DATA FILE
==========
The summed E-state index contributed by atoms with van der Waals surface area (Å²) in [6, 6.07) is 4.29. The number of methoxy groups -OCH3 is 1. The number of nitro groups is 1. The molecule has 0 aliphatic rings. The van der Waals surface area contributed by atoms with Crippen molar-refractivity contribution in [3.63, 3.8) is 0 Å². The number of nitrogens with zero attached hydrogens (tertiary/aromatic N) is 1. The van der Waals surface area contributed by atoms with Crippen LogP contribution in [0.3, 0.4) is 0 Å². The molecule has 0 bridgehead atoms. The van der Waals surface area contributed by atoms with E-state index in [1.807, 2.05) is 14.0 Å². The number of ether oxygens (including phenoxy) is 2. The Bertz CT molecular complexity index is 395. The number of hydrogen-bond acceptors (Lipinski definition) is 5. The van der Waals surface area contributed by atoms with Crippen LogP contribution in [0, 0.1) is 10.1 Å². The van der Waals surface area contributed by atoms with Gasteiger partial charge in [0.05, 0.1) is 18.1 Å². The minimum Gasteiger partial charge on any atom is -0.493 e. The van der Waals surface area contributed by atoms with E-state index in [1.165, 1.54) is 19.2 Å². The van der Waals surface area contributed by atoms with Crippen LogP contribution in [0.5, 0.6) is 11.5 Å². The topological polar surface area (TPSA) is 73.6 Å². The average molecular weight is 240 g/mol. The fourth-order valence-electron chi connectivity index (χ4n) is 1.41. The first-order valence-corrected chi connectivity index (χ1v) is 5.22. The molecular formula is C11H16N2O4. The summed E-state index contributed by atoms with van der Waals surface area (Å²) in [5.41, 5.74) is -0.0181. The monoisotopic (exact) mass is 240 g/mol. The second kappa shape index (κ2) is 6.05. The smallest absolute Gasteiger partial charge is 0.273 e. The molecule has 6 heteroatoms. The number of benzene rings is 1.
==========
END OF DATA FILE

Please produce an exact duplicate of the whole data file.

The summed E-state index contributed by atoms with van der Waals surface area (Å²) in [6, 6.07) is 4.29. The number of methoxy groups -OCH3 is 1. The number of nitro groups is 1. The molecule has 0 aliphatic rings. The van der Waals surface area contributed by atoms with Crippen molar-refractivity contribution in [3.63, 3.8) is 0 Å². The number of nitrogens with zero attached hydrogens (tertiary/aromatic N) is 1. The van der Waals surface area contributed by atoms with Crippen LogP contribution in [0.3, 0.4) is 0 Å². The molecule has 0 bridgehead atoms. The van der Waals surface area contributed by atoms with E-state index in [1.807, 2.05) is 14.0 Å². The number of ether oxygens (including phenoxy) is 2. The Bertz CT molecular complexity index is 395. The number of hydrogen-bond acceptors (Lipinski definition) is 5. The van der Waals surface area contributed by atoms with Crippen LogP contribution in [0, 0.1) is 10.1 Å². The van der Waals surface area contributed by atoms with Gasteiger partial charge in [0.05, 0.1) is 18.1 Å². The minimum Gasteiger partial charge on any atom is -0.493 e. The van der Waals surface area contributed by atoms with E-state index in [1.165, 1.54) is 19.2 Å². The van der Waals surface area contributed by atoms with Crippen LogP contribution in [0.5, 0.6) is 11.5 Å². The topological polar surface area (TPSA) is 73.6 Å². The average molecular weight is 240 g/mol. The fourth-order valence-electron chi connectivity index (χ4n) is 1.41. The first-order valence-corrected chi connectivity index (χ1v) is 5.22. The molecular formula is C11H16N2O4. The summed E-state index contributed by atoms with van der Waals surface area (Å²) in [5.41, 5.74) is -0.0181. The monoisotopic (exact) mass is 240 g/mol. The second kappa shape index (κ2) is 6.05. The smallest absolute Gasteiger partial charge is 0.273 e. The molecule has 6 heteroatoms. The number of benzene rings is 1.